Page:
Schwalenberg is a historic town, located a bit southwest of Hannover, on the softly sloping hills in a scenic landscape in the region of the Teutoburg Forest and Weserbergland. With its half-timbered houses and cobbled winding streets, Schwalenberg is like a fairy-tale medieval setting, where you could easily imagine a witch or two peeping out of the houses.
The mountainous landscape is absolutely scenic with both steeper ascents and enticing rolling meadows. A short hike will take you up to panoramic viewpoints where the entire village lies as a photographer’s dream of a picture in the valley surrounded by the gentle, green mountainside.
When strolling around the narrow lanes and discovering the old structures, it doesn’t come as a surprise that Schwalenberg has a rich and multifaceted history. The still existing night watchman’s walk by lantern light through the streets of Schwalenberg is for instance one of the fascinating reminiscences of the past. You will certainly be able to pick up a few anecdotes from him and get some insight into Schwalenberg’s history and rituals of a bygone era!
Other castles in the Schieder-Schwalenberg region include the Schloss Wöbbel from 1584, later turned into a baroque construction and kept within the same family for 400 years, as well as the Herlingsburg, a pre-Roman Iron Age fort dating from 200-50 B.C. Unfortunately, only a few ramparts are now left from this early settlement.
Continuing down into the troll-like forest, you will soon arrive at a mossy, massive stone wall from where a pristine source springs. This is Schwalenberg’s secret, disclosed by monks of the Cistercian Order centuries ago. They ingeniously designed and established an intricate ductwork system maintaining the right slope across the forest, such that the water could run steadily all the way down to Schwalenberg, where it springs out of a stone face on the central square. This source and the waterways were for hundreds of years absolutely crucial to the people living here.
The more recent history has brought about a more cultural side of Schwalenberg.
Around 1900 the village developed into being the centre of the Schwalenberg artists’ colony. What they found so unique here in Schwalenberg was the light. It provided excellent opportunities to reproducere the picture-postcard idyllic landscape and setting, as well as the typical motives, including natural and traditional elements, on canvas and even on house walls. The town soon became a popular location for plein-air painting.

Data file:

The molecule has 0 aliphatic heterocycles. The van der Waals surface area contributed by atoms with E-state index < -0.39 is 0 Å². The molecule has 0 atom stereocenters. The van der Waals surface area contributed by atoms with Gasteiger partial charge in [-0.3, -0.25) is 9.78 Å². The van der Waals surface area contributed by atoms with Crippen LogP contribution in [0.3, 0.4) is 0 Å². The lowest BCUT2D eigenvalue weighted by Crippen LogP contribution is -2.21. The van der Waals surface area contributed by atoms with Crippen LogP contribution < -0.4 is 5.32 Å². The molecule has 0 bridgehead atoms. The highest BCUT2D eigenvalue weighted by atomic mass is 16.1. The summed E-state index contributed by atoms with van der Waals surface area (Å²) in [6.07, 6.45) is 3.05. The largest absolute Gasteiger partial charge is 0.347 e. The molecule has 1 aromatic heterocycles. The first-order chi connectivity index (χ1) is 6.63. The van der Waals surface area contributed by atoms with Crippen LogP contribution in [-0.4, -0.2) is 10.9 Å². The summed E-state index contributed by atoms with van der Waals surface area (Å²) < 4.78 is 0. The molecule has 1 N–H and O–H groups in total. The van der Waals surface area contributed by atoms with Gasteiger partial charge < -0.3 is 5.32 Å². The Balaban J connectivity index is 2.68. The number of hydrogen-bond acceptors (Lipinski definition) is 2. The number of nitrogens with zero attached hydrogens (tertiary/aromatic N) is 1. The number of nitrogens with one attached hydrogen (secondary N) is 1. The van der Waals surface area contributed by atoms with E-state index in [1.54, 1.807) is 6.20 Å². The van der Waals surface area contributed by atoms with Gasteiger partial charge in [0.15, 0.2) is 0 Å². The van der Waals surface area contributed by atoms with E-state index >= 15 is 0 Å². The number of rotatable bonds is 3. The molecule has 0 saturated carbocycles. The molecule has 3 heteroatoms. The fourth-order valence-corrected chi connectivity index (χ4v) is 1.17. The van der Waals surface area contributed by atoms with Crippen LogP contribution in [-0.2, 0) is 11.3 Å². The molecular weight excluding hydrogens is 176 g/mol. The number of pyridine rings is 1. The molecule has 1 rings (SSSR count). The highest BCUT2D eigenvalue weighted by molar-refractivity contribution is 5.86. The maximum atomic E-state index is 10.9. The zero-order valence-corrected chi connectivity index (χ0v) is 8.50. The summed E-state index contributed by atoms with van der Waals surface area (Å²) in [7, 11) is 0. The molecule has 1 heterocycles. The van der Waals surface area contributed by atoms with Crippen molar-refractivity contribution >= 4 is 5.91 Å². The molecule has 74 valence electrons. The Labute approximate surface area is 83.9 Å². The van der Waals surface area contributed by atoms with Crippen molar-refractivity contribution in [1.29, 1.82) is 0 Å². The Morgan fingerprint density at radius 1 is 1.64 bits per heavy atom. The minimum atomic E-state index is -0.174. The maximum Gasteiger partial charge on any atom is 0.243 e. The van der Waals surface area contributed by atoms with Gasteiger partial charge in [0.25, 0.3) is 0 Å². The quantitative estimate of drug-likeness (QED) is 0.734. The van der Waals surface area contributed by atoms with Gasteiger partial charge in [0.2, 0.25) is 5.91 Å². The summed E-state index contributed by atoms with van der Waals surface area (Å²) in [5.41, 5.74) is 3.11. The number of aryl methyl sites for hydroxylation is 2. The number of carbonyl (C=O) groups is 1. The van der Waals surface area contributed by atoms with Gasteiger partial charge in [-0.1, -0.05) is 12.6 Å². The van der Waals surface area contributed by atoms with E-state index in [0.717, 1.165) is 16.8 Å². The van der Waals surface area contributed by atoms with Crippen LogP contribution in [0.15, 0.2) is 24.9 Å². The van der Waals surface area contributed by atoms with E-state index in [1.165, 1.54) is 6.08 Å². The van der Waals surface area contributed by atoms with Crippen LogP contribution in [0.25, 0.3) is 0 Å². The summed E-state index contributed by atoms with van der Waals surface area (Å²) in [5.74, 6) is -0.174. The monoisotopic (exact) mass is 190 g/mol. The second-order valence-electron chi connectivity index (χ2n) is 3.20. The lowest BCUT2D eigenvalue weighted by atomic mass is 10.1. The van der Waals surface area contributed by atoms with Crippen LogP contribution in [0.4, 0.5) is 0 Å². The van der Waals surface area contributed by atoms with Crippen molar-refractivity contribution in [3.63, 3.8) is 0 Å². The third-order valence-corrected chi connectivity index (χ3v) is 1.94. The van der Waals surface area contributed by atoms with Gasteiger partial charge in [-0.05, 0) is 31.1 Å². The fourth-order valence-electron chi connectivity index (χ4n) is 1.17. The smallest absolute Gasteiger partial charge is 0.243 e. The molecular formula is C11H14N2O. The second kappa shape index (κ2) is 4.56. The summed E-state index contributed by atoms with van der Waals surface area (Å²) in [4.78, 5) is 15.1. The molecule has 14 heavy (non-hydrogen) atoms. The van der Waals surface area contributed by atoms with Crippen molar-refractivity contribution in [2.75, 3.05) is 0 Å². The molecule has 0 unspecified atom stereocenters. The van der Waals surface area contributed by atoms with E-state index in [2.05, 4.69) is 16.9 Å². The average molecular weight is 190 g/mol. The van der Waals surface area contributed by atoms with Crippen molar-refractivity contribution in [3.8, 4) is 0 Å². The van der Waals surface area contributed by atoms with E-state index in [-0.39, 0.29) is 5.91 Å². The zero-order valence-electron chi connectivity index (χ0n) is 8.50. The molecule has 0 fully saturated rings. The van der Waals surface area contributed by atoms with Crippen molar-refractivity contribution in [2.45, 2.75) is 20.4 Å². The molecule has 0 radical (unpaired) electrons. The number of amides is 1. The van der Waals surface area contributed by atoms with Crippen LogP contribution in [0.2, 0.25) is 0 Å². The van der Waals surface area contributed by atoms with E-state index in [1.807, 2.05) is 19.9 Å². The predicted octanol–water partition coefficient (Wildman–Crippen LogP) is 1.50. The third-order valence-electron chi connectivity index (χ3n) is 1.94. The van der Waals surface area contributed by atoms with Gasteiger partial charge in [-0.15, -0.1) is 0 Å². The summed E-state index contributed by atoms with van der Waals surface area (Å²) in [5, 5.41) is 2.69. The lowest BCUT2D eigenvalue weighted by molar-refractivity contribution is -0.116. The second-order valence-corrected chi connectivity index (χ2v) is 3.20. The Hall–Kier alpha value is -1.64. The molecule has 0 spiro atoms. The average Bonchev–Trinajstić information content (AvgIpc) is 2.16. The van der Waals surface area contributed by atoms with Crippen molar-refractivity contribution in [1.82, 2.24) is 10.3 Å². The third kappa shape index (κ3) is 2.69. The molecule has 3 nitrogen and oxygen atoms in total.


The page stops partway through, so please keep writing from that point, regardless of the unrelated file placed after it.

A number of impressionist painters from the larger German cities came to Schwalenberg to settle. One of the founders of the artists’ colony was a Berlin painter, Hans Bruch (1887-1913). He arrived at Schwalenberg in 1906, and shortly, the guesthouse Meyer was turned into the ‘headquarters’ of the painters’ art expression, the Künstlerklause.
Since the post-war years the artists have to a large extent disappeared. Only a few now came to the small German village to settle and paint. One of these was Robert Kämmerer-Rohrig, who lived here right until 1977.
3-day itinerary for Berlin
McMeal price Germany/your country
Beer price Germany/your country
As an attempt to revive the painting tradition and culture, the County of Lippe, the Cultural agency of Lippe and the town of Schieder-Schwalenberg have in recent years focused on reintroducing the cultural side of Schwalenberg with quaint galleries and a range of annual art exhibitions, including a Night of Art event.
Today, Schwalenberg still features a vast number of works by the former artists frequenting or living in the artists’ colony.
One of the interesting houses is the present-day hotel Malkasten with its own cosy, traditional Bierstube, where people come to have a draught beer and play cards at the massive, wooden plank tables. The setting here is really outstanding! Malkasten is an interesting building featuring funny, painted characters on the facade of the half-timbered house, as well as artistically decorated doors and interior.
From Schwalenberg it is obvious to make excursions to the liar Baron von Münchhausen’s town, Bodenwerder, where his fantastic stories come alive and are perpetuated in funny epic sculptures, or to the impressive Benedictine monastery Corvey, where silence dominantes and inspires immersion! The silence is only disturbed by the sound of your own footsteps on the floor.
Another option is a trip to Externsteine, situated at a lake in the Teutoburg Forest. Here you will by climbing the stairs be able to explore the strangest vertical rock formations.
You may also visit Hamelin, known for its legend about Pied Pier, the famous rat catcher luring the children with his enticing, magic pipe. There is a mechanical puppet show retelling the famous story at the Hochzeitshaus with the legendary characters going in and out of the doors at the top of the building.
What to do in Cologne? Read 7 Cultural Things to See in Münster
Find useful travel gear: Travel Essentials
Accommodation / Tours: Check Hotels, Tours & Activities
Schwalenberg – Where the Swallows Soar and Artists Thrive
Featured image of
Schwalenberg – Where the Swallows Soar and Artists Thrive:
Travel In Culture